An international conference organized by the Speculative Texts and Media Research Group, American Studies Center, University of Warsaw

December 5-7, 2019
American Studies Center, University of Warsaw, Poland

For most of its history, or at least since the late 19th century, the core conversations of science fiction (SF) have not been kind to the senses. For different reasons in different decades, the creative communities and the critical circles have focused on the genre’s status as the supreme expression of western technomodernity, its imbrications with the discourses of science and technology, and its subversive political potential. While always already present in SF’s structural, material, and creative dimensions, the formal, the aesthetic, and the sensible have been largely neglected at the expense of the functional, the political, and the cognitive. The questions of language and literary style have been discussed only with regard to selected writers, such as J.G. Ballard or William Gibson, while spectacle in film and television has been treated with a degree of suspicion and distrust—as something that dilutes the core values of rigorous speculation. Other less narrative media—forms in which the aesthetic plays the central role—have received very little or virtually no critical attention. And yet, for all its scientific bent and political urgency, science fiction has always strived to appeal to the senses and to instill in its audiences a sense of the beautiful, the harmonious, and the sublime.

The notion of aisthesis, that is sense perception, has recently regained prominence in humanities, playing a significant part in the philosophy of speculative realism, the turn towards the posthuman, and the shift away from anthropocentrism brought about by the increasingly widely embraced paradigm of the Anthropocene. In recognition of this newfound appreciation of the aesthetic, this conference seeks to recuperate the invisible and forgotten history of the sensible in the cultures of science fiction. It also seeks to find new ways of talking about these dimensions of SF texts across all media that in one way or another appeal to and engage all things sensible: sight, hearing, touch, movement, composition, but also smell, taste, auras, and speculative senses. Such attentiveness to the sensory in science fiction does not entail abandoning narrative, political, or scientific perspectives. Indeed, historically, many cultural forms have successfully intertwined formal elegance with political agency and emotional appeal with philosophical reflection. We believe science fiction is—and has always been—among these forms.

While the conference specifically namechecks science fiction, we follow in the footsteps of Sherryl Vint, Mark Bould, and John Rieder, treating the genre as a practice and a discourse, rather than an object of finite parameters. In fact, from a more traditional perspective, many SF texts that appeal to the senses as much as to the mind have been generically “impure,” borderline, slipstream, or otherwise hybrid.

Possible topics and areas of inquiry include, but are not limited to, the following:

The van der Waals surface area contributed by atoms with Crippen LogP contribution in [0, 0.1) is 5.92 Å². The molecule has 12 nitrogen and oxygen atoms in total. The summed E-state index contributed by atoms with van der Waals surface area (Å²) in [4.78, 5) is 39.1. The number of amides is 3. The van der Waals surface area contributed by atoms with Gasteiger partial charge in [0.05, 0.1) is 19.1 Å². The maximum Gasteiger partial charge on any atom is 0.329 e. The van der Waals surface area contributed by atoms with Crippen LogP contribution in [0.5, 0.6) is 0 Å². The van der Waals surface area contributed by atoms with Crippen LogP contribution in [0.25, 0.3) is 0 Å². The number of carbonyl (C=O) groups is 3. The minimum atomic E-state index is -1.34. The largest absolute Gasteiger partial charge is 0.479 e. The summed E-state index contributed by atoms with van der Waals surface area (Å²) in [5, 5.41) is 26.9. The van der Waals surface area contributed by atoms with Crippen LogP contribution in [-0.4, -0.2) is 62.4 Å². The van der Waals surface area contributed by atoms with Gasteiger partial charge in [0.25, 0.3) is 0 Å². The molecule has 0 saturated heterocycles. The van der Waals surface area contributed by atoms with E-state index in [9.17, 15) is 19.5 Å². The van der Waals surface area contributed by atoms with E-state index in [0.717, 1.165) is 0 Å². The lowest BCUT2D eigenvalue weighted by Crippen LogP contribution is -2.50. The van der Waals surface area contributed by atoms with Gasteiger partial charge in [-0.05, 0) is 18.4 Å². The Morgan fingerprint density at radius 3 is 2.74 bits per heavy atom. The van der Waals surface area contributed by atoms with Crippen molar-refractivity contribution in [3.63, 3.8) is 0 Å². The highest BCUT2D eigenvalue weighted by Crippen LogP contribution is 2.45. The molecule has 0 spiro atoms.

• styles and schools in science fiction literature and media
  • aesthetics and politics
  • aesthetics and fantastic identities (race, gender, sexuality)
  • science fiction sublime(s)
  • science fiction art, illustration, graphics
  • science fiction music, radio, and podcasts
  • fantastic architectures: real, visionary, speculative
  • design and typography
  • science fiction and stage arts: theater, opera, dance
  • SF art in/of the Anthropocene
  • outsider art
  • non-western SF aesthetics
  • speculative avant-gardes
  • new materialist perspectives on science fiction
  • affects, senses, and sensations in science fiction
  • hapticity and tactility in science fiction texts
  • immersive worlds of science fiction
  • the virtual and the actual
  • fantastic synaesthesias
  • senses and sensations of SF universes and franchises
  • SF soundscapes in movies, television, music, and games
  • science fiction fashion: upcycling, recycling, DIY, slow fashion, haute couture
  • sounds and spaces of Ethnofuturisms: Afrofuturism, Sinofuturism, Gulf Futurism, and others
  • material-discursive entanglements of science fiction
  • spatial dis/orientation
  • science fiction aesthetics around the world
  • social inequalities and aesthetic differences

For individual papers, please send proposals of up to 300 words. For multiple participant formats (e.g. discussion panels, roundtables, etc.), proposals may be up to 500 words long. We also welcome and encourage non-traditional forms of participation and presentation: performances, lightning presentations (1 slide & 5 minutes), speed panels, poster discussions, and others. Pre-formed multiple participant panels that are all-male will not be considered for inclusion in the conference.

The Polish-U.S. Fulbright Commission has generously funded a limited number of conference grants for the U.S.-based doctoral students / candidates. Please indicate interest in being considered when submitting an abstract. If you have already sent in a proposal, send a new email indicating interest.

All submissions should be sent to by May 15, 2019. Abstracts are evaluated on a rolling basis, typically within 5 days after their receipt.